The effects of antipsychotic dose reduction/discontinuation on long-term outcome in FEP patients

Patients with FEP often ask whether they can discontinue their medication after a period of remission. This poses a difficult dilemma for psychiatrists. Short-term data show that reduced-dose maintenance treatment is effective for relapse prevention and that reduced rates of relapse are associated with improved outcome; however, long-term data are lacking. Recent studies suggest that dose reduction strategies are associated with better outcomes than maintenance treatment in the long-term but may lead to higher rates of relapse in the short-term. Studies suggest that treatment should be continued for at least 3 years.

Early dose reduction is associated with better long-term recovery in remitted FEP patients

A 7-year study in 103 remitted FEP patients found that recovery rates were significantly better in those receiving early dose reduction than in those receiving maintenance treatment (40.4% vs 17.6%).1 Functional remission rates were also higher in the dose reduction group (46.2% vs 19.6%), but were not related to symptomatic remission. This is great news for psychiatrists because it suggests dosages can be safely reduced, thereby avoiding unnecessary dopamine blockade and adverse effects on metabolic health and brain integrity. However, the study also found that relapse rates in patients receiving dose reduction were only reduced in the long-term and that rates actually increased in the first 3 years.

Recovery rates were significantly better in those receiving early dose reduction than in those receiving maintenance treatment (40.4% vs 17.6%)

Why is this important? The likelihood of recovery is closely related to the number of relapses in FEP patients.1 This suggests that relapse should be prevented at any cost. So how can psychiatrists achieve the 7-year benefits of dose reduction, whilst avoiding early relapses?

Dosages should be tailored to the individual patient to avoid relapse

Previous studies suggest that relapse risk and functional outcome might be predicted by baseline negative symptoms.1-4 If confirmed, relapse prevention strategies might have less impact on outcome than generally assumed.

To investigate this hypothesis, Dr Wunderlink et al from the University of Groningen carried out a post-hoc analysis of 7-year data to investigate whether differences in relapse rates were purely due to differences between maintenance treatment and dose reduction or whether certain patients are more likely to relapse than others. They found that the number and severity of negative symptoms at baseline significantly predicted relapse rates in all patients and also in patients treated with maintenance treatment. However, negative symptoms at baseline were not predictive of relapse in patients receiving dose reduction.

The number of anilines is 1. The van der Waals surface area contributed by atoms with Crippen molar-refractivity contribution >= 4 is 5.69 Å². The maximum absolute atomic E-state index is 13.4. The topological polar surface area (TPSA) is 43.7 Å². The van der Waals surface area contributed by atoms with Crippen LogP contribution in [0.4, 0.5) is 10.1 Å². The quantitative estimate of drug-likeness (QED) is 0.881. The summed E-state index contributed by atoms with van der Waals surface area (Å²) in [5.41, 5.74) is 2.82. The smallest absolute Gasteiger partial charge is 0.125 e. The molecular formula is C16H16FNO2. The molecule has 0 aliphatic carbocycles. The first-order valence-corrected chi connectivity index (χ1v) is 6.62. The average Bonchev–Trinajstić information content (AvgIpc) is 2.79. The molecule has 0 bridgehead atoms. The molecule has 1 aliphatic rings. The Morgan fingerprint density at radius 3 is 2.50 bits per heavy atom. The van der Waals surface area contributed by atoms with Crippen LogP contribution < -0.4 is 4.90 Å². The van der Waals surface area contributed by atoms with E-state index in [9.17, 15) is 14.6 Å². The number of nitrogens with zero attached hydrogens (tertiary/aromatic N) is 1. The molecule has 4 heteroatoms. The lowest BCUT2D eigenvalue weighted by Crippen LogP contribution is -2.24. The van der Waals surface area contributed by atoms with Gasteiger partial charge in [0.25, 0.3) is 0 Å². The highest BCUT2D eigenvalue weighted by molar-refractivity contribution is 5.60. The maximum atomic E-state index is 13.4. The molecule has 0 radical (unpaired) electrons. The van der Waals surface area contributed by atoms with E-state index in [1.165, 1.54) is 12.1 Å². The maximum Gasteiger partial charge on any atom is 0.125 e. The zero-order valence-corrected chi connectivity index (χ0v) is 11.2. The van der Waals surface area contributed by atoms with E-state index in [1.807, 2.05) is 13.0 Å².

Further studies are required to investigate whether patients with high levels of negative symptoms at baseline should be treated differently, and whether results in people with maintenance treatment were because maintenance treatment dosages were too low to prevent relapse. In the meantime, maintenance strategies should be tailored to the individual patient in order to reduce the medication dosage without a resultant relapse.

Maintenance strategies should be tailored to the individual patient in order to reduce the medication dosage without a resultant relapse

Medication should be continued for at least 3 years

A study conducted in 178 patients with fully remitted FEP following antipsychotic treatment found that relapse rates after 1 year were significantly higher among patients that discontinued antipsychotics than in those receiving maintenance treatment (79% vs. 41%).2 To investigate the effects of treatment discontinuation on long-term outcomes, patients completing the 1-year study were assigned naturalistic care and were regularly assessed over a 10-year period.5 Overall, significantly more patients in the discontinuation group had poor clinical outcome compared to patients receiving maintenance treatment (39% vs 21%). Effects were largely due to relapse rates. Results suggest that medication continuation for at least the first 3 years after treatment initiation effectively prevents relapse and decreases the risk of poor long-term outcome.

To continue or not to continue?

Most clinical guidelines recommend continuing antipsychotic treatment for 1 to 2 years after FEP but provide no recommendations for long-term treatment.6 What do clinicians think?

Medication continuation for at least the first 3 years after treatment initiation effectively prevents relapse and decreases the risk of poor long-term outcome

According to a survey conducted in Singapore (N = 82), about 50% of clinicians feel treatment could be discontinued in 21-40% of asymptomatic patients and that patients should be monitored for 12-24 months after discontinuation. Overall, 50% felt that medications should be continued for 1-2 years after symptom remission and 28% felt that the period could be reduced to 6-12 months. Most clinicians agreed that the most important criteria for decision making are whether patients had good social support and whether they are able to cope with stressful situations. 

References
  1. Wunderlink L, et al. JAMA Psychiatry 2013;70(9):913-20
  2. Chen C, et al. Brit Med J 2010;341:c4024
  3. Hui CL, et al. Aust N Z J Psychiatry 2013;47(8):746-53
  4. Austin SF, et al. Schizophr Res 2015;168(1-2):84-91
  5. Hui CL, et al. Lancet Psychiatry 2018;5(5):432-42
  6. Takeuchi H, et al. Schizophr Res 2012;134(2-3):219-25
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